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MINERVA ANESTESIOLOGICA

A Journal on Anesthesiology, Resuscitation, Analgesia and Intensive Care


Official Journal of the Italian Society of Anesthesiology, Analgesia, Resuscitation and Intensive Care
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ORIGINAL ARTICLES  ANESTESIOLOGY


Minerva Anestesiologica 2001 April;67(4):165-9

language: English

Automated protamine dose assay in heparin reversal management after cardiopulmonary bypass

Guarracino F., De Cosmo D., Penzo D., Tedesco M., Bossi A., Zussa C. *, Polesel E. *, De Stefani R.

Ospedale Umberto I - Venezia-Mestre (Italia) Unità di Anestesia e T.I. Cardiochirurgica
*Divisione di Cardiochirurgia


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Background. To evaluate the impact of automated Protamine Dose Assay (PDA) performed with Hemochron 8000 (International Techno-dyne Company, Edison, NJ) on the management of heparin reversal after cardiopulmonary bypass (CPB). PDA was compared with empirical protamine to heparin ratio with regard to calculation of the protamine dose, and the sensitivity of PDA and ACT to residual circulating heparin after protamine administration was investigated too.
Methods. Design: prospective and randomized study. Setting: cardiac surgical center of a General Hospital. Partecipants: 50 patients undergoing elective cardiac surgery with CPB.
Interventions: after CPB patients randomly received protamine according to our standard empirical ratio of 1 mg. protamine / 100 U. heparin (group S, 24 patients), or to PDA result (group T, 26 patients) based on protamine titration method of determining circulating heparin. After protamine administration ACT and PDA were performed to assess heparin reversal and detect residual circulating heparin. Based on the PDA result, additional protamine was administered in both groups when required. Measurements: in both groups basal and post-heparin ACT values, protamine doses, ACT and PDA after protamine administration were measured.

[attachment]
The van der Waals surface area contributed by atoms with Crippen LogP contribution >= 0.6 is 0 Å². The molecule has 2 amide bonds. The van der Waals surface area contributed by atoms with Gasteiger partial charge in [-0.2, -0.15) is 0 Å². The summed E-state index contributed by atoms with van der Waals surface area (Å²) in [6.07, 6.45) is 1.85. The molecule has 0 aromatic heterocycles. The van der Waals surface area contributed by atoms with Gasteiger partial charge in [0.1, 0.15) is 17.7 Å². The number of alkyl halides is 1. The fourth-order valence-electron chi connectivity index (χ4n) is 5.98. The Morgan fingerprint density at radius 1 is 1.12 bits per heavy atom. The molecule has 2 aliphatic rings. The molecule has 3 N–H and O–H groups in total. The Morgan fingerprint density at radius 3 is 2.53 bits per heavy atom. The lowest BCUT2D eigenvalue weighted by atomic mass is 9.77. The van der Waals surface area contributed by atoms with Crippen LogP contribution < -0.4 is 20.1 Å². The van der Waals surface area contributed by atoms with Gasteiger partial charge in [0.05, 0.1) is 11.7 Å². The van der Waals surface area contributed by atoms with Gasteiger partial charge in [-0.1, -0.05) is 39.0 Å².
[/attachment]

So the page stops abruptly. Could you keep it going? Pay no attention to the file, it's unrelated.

Results. the protamine dose was significantly lower ( 30 %) in patients treated according to PDA. In 20 % of patients showing normal ACT PDA revealed still circulating heparin, and additional protamine was required. In all other cases ACT and PDA both confirmed heparin reversal.
Conclusions. PDA allowed us to administer a significantly lower amount of protamine. This can reduce incidence of adverse effects of over- and under-infusion of protamine. PDA also proved to be more sensitive than ACT in detecting residual circulating heparin after protamine administration.

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